6. 6. IMN Objectives & Rationale<br />Increases bridging social capital between groups<br />Through the cross-cultural interaction, mentors, mentees and their communities will expand networks across cultures, develop relationships, and share learning<br />Builds leadership, organizational and program delivery capacity of the PINs<br />Less time is spent on recruitment of mentors <br />Maximizes the benefits with limited volunteer resources <br />Networks will be equipped to run their own program <br />
    7. 7. Mentoring Program Model<br />PROGRAM GOALS<br />Mentors Enroll<br />Mentees Enroll<br />Mentors/mentees matched <br />Mentor and mentees orientation<br />Mentoring agreement established<br />5 - meetings<br />Mentor’s follow-up & evaluations<br />Mentee’s follow-up<br />Agreements conclude & Evaluation <br />Model provided by Sage Mentors Inc. for the use of JVS Toronto. All Rights Reserved.<br />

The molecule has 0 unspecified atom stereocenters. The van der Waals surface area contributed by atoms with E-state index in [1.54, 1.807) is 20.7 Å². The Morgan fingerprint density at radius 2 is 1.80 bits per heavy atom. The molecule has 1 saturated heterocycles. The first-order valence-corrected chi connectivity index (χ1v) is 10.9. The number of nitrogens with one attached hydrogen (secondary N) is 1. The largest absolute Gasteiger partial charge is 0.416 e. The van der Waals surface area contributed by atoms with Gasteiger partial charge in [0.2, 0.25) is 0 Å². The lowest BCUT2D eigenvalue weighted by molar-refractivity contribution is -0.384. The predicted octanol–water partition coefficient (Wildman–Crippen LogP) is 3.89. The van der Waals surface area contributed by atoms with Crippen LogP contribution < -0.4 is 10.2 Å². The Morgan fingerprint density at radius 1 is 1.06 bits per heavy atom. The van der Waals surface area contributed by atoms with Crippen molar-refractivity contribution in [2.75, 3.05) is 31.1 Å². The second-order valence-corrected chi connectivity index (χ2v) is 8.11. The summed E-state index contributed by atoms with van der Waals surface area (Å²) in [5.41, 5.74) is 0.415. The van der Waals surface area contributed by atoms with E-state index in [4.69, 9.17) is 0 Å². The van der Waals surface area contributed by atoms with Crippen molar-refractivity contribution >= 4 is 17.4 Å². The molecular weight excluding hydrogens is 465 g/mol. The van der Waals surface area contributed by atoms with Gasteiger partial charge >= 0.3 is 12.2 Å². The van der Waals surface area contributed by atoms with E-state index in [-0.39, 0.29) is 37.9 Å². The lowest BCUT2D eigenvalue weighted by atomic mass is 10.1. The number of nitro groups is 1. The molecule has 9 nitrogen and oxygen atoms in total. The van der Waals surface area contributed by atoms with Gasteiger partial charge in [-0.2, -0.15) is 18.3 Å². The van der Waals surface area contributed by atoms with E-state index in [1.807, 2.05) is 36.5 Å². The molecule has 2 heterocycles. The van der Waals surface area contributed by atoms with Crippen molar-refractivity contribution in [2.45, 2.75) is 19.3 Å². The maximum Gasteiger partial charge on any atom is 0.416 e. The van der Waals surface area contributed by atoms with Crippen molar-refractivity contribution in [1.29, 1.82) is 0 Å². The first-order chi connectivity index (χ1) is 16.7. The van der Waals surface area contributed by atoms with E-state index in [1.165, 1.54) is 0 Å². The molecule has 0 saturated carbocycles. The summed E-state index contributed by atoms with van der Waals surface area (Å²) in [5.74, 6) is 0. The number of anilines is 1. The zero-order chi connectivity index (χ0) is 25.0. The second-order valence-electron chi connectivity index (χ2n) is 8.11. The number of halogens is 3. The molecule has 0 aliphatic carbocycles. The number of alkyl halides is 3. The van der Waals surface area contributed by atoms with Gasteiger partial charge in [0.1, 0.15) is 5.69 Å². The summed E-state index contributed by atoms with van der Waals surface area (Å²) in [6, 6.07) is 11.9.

8. 8. Building the Mentoring Relationship<br />
    9. 9. Coach & Mentoring Resources<br />Mentoring Coach’s Role<br />Facilitate match<br />Support mentor and mentees<br />Troubleshoot and problem solve<br />Clarify the communications protocols between parties involved<br />Provide guidance; available to answer questions<br />Receive and provide feedback regarding relationship, program etc., <br />Provide information and referrals to other resources/programs <br />Provide guidance when expectations are not being met, boundaries are perceived to have been crossed, or tested<br />Follow up the mentor and mentees after each group meeting for evaluation/feedback<br />
    10. 10. Coach & Mentoring Resources<br />Program Resources<br />Mentor/Mentee Resource Kits<br />Mentor/Mentee Orientation Sessions<br />Forms (Evaluation, Agreement, etc.)<br />
    11. 11. Some Factors for Success<br />Group size – 4 to 6 mentees in each mentoring group<br />Matching – homogeneous groups (examples to consider: professional backgrounds, career objectives, length of time in Canada, job-readiness of mentees)<br />Training – e.g. job readiness, mentee expectations, building mentoring relationships, roles and responsibilities, group dynamics<br />Use of Resources – full utilization of available resources including the mentoring coach<br />
    12. 12. Thank you!<br />